Ciriacy-Wantrup Postdoctoral Fellow
Ciriacy-Wantrup Postdoctoral Fellow
Questions about the governance of resources, the trajectories of agrarian change, and the political economy of development drive my research. I am a feminist scholar whose commitment to environmental justice manifests in research questions that interrogate intersectional resource access; participatory methodologies that highlight marginalized voices; and public scholarship that advocates for more equitable policy. I use collaborative approaches and new digital methodologies alongside the traditional tools of interviews, participant observation, household surveys, and document analysis in order to understand environmental politics and agrarian change in the digital age. My interdisciplinary research portfolio contributes to current debates in environmental studies, geography and global development theory and practice.
I am currently working on a book tentatively titled, ‘Surviving the State: Struggles for Land and Democracy in Myanmar,’ and a series of projects that investigate how diverse actors harness digital tools to reshape relations between people and environments. I am PI of a research project on digital cultures and exclusion in Myanmar, funded by an independent award from Facebook Research, and co-lead of a Social Science Matrix research team on digital transformations in property and development.
2020 PhD. Development Sociology, Cornell University
2017 MSc. Development Sociology, Cornell University
2013 Master of Environmental Management, Yale University
2011 BA. Environmental Studies with Honors in the Major, Yale University
political ecology, agrarian studies, digital geography, political economy of development, feminist theory, participatory methods, critical ethnography, Myanmar, Southeast Asia, Himalaya
forthcoming. 'Welcome to the Digital Village: networking geographies of agrarian change,' Annals of the American Association of Geographers
2021 ‘After the Rice Frontier: Producing State and Ethnic Territory in Northwest Myanmar,’ Geopolitics.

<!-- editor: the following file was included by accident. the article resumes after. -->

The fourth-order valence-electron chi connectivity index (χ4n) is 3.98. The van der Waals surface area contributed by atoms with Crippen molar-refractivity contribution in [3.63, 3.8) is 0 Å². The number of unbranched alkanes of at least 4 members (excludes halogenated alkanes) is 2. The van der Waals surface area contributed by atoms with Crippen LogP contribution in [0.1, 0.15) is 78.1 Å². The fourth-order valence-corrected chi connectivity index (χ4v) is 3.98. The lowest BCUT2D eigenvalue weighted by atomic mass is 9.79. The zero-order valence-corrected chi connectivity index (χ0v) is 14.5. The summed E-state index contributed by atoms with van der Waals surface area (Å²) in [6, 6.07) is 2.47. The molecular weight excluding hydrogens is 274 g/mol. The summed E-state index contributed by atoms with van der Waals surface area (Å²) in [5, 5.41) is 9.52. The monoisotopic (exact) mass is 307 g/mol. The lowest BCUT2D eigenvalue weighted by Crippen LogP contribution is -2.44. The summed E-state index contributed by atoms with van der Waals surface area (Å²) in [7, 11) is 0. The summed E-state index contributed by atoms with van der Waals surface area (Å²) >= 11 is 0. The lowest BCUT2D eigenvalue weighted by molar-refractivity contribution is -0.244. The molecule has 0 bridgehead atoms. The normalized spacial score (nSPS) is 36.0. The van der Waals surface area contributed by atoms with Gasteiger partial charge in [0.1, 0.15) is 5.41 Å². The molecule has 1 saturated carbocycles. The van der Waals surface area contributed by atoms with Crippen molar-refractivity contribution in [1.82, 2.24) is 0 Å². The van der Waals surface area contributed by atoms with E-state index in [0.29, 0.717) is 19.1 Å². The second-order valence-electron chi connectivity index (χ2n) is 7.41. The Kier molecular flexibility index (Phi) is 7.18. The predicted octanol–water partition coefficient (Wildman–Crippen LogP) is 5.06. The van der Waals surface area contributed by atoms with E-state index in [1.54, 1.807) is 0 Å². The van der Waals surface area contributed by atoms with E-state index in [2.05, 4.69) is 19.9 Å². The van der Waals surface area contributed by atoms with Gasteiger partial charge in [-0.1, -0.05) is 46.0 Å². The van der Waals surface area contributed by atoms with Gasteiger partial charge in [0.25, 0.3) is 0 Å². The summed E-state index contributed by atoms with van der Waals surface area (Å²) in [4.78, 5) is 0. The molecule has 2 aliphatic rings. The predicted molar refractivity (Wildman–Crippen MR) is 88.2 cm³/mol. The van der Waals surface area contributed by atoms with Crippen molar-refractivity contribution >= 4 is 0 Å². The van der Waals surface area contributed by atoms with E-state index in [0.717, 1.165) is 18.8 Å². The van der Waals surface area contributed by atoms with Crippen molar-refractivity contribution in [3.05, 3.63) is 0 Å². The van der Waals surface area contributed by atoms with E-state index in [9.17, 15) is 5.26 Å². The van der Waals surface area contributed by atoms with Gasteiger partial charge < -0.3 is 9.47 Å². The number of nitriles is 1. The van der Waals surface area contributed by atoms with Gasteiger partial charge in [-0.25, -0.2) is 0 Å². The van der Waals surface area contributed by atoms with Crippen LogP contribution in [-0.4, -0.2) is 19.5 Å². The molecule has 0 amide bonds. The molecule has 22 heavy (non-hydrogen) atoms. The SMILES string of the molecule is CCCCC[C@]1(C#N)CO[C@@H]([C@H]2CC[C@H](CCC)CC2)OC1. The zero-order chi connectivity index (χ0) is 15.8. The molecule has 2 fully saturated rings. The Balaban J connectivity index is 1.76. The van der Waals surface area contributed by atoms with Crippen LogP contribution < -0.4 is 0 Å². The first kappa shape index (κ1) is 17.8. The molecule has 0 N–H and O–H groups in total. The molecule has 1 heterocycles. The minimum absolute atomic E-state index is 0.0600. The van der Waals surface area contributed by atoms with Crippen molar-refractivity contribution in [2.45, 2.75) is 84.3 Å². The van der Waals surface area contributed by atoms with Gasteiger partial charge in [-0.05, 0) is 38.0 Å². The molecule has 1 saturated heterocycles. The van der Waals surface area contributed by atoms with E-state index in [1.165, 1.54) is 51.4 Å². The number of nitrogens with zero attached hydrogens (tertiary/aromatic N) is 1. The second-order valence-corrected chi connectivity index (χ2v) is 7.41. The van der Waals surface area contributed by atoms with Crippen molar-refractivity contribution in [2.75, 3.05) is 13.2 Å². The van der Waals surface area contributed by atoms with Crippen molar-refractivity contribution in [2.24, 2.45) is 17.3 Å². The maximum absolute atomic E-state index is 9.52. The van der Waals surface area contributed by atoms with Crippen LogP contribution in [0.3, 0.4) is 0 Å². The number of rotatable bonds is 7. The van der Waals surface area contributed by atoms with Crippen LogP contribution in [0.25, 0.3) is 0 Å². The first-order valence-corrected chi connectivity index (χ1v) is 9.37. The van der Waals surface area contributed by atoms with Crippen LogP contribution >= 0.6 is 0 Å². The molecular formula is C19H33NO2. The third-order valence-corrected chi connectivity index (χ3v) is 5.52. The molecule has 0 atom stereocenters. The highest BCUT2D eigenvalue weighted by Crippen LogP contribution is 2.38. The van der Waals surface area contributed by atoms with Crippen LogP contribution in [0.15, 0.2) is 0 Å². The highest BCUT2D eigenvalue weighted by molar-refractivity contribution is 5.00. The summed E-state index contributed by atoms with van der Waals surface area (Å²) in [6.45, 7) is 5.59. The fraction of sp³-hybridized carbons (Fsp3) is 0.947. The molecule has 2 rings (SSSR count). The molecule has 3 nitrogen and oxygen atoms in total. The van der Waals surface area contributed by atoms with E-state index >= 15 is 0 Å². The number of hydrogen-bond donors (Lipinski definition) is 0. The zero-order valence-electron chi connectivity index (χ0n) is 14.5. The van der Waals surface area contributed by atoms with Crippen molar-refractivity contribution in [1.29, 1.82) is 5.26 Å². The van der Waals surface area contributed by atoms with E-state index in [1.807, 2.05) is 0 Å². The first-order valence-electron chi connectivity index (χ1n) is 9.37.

2021 'Uneven Frontiers: Exposing the Geopolitics of Myanmar’s Borderlands with Critical Remote Sensing,' with Mia M. Bennett. remote sensing. 13(6):1158.
2020 ‘New Data Infrastructures for Environmental Monitoring in Myanmar: Is digital transparency good for governance?’ with Jenny E Goldstein. Environment and Planning E: Nature and Space. Published online July 24 2020.
2020 ‘Securing Meaningful Life: Women’s Work and Land Rights in Rural Myanmar,’ Journal of Rural Studies. 76:76-84.
2017 ‘In the Law & On the Land: Finding the Female Farmer in Myanmar’s National Land Use Policy,’ The Journal of Peasant Studies, 44(6):1197-1214.
2014 ‘Waking the Watchdog: Needs, Opportunities, and Challenges of Environmental Advocacy in Modern Bhutan,’ Himalaya: The Journal for the Association of Nepal and Himalayan Studies, 33(1):57-70.
2022. J. Warren Nystrom Award for best paper based on a recent dissertation from American Association of Geographers.
2020 Graduate Student Paper Award from American Association of Geographers' Political Geography Specialty Group (‘Performing Property After Authoritarian Rule’)
2020 Stan Brunn Paper Award (3rd Place) from American Association of Geographers’ Media & Communication Specialty Group (‘Welcome to the Digital Village’)
2019 Taietz Award for best graduate conference paper in Cornell’s Department of Development Sociology
2011 Howard R. Lamar Prize for best Yale undergraduate thesis on the American West
2021, Fall. Scholar-Activism and the Myanmar Spring Revolution. GETSEA. (Co-instructor, with Tharaphi Than)
2021, Spring. Researching (with) Social Media. Association of American Geographers. (Instructor)
2020, Spring. #Development: Environment, Tech and Global Change. Cornell University. (Instructor)
2019, Summer. #Development: Environment, Tech and Global Change. Cornell University. (Instructor)
2019, January. Writing Argument. One-week intensive course, Rainfall Gender Study Organization. Myanmar. (Instructor)